I have no one to blame for the extra Kgs except myself, after all I’m the one shoving the food in my face! Prior to going overseas and racing for SwABoLadies in Holland, I promised myself that I would use it as a chance to change and get back to the way things were and come back a new me but unfortunately life had other plans for me. Again, things weren’t going my way and I thought that eating would solve them. Although I didn’t weigh myself much over there, I can remember weighing myself one day and was shocked to see a whopping 61kg on the scales. For those that don’t think that is much, don’t be nice – it is. Especially on someone who is only 157cm tall. 158cm on a good day. That was a far cry from the 48kg I was 12months earlier…You could say from one extreme to the other?? And if that wasn’t a reality check and a half, a couple of days after that I was downloading my SRM files and I noticed that the ‘slope’ seemed a bit odd. I went to go check it and instead of being programmed in at 34.5Hz, it was set at 24.5Hz.. meaning that basically in a nutshell, I was putting out about 80W LESS than what my SRM was showing me. Ouch.

Weight in women’s sport in general is a widely avoided topic; it’s like that big grey elephant in the corner of the room that no one talks about. In my case however, being lean is part of the job description. My strength on the bike lies in my ability to haul ass up hill faster than anyone else and in order to do this, I need as least amount of ass to do so. If I wanted to be able to eat whatever I wanted to, I would have chosen a sport like sumo wresting, sit at McDonalds with 4 Big Macs and call it training. But I don’t.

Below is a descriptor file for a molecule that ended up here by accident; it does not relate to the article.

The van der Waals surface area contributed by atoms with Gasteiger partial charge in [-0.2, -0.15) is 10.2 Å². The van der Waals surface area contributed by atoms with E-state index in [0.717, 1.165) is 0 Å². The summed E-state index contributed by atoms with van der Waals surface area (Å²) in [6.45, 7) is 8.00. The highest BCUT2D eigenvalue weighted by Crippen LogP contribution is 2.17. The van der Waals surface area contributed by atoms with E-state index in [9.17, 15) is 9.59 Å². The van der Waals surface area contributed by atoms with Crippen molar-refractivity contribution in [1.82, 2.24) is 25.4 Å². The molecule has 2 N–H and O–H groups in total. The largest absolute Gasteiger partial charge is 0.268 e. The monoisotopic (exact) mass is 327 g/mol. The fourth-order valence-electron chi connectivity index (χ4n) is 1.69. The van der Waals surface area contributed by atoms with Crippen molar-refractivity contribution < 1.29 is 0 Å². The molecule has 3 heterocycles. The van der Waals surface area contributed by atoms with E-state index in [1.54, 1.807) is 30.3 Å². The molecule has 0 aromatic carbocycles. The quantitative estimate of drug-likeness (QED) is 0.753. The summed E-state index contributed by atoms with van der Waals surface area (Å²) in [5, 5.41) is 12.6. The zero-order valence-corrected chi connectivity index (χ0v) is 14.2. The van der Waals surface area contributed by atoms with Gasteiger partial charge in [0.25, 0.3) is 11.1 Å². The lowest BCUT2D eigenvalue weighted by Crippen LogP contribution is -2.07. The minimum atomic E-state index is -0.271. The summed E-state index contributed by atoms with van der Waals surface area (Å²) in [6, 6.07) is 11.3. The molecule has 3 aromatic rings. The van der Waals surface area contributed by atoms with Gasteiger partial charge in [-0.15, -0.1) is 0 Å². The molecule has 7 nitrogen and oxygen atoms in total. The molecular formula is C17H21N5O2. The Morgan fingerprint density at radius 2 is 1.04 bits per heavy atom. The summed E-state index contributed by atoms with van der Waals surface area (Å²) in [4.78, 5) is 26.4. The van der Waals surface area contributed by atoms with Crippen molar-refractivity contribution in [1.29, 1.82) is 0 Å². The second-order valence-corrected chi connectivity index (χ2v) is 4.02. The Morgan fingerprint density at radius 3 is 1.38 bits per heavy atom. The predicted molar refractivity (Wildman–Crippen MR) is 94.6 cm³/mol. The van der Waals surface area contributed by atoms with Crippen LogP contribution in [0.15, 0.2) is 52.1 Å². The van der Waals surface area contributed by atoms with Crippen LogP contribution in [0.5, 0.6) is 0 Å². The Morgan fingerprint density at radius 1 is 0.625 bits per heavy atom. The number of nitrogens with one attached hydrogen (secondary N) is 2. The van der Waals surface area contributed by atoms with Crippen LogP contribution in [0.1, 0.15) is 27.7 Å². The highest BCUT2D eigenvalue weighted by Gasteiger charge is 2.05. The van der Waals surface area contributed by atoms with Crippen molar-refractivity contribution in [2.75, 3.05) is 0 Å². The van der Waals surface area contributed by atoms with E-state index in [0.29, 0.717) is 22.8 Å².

Got no one to blame except myself

Despite the job description, it doesn’t mean however, that I’m going to stop eating in order to achieve ultimate ‘leanness’. As a well respected coach once said to me – my goal is to return athletes back into the real world as functional people. This statement always remains true to my heart and is forgotten or even ignored by athletes – yes. There is life after sport. Most athletes live in the moment and are willing to sacrifice everything physically and mentally for their sport without thinking what the later consequences will be. There are many women out there who are so skinny that they are doing themselves permanent physical damage. I am no Dr and will not go into the specifics, but it doesn’t take an expert to see that it can’t be good for you!

I remember riding the Giro and sitting down at the dining hall seeing what all the athletes are eating – you get the girls who are fueling their bodies for yet more grueling racing and some others that look gaunt as they feast on salad leaves. It’s just sad. I know that I need to lose weight to improve my performance and sure, I could stop eating and achieve my target weight in a couple of weeks. But I won't. And I don't want to. I am confident that I will achieve a weight that is sustainable and will lead to optimal performance in a healthy manner. I’ve already lost 5kg in a couple of months and I plan on losing the rest of it in the same way - without excessive use of salad leaves, shakes…or my fingers. It’s only January and if I have things my way, I’m going to have a long season ahead of me. Life and I are back on speaking terms - I even received a Christmas card from it! So things are still on the up and I’m going to put everything behind me and do my damn hardest to keep it going that way. New year, new you. Right? So to those commenting about my weight and thinking that I’m not taking things seriously, thank you for your concern but rest assured - I am. And I can’t wait to see your face when I succeed. :) I hope everyone entered the New Year with a bang – and not only a massive hang over – and I wish you all the best for the coming year :) Until next time Stay classy and happy pedalling Miffy xx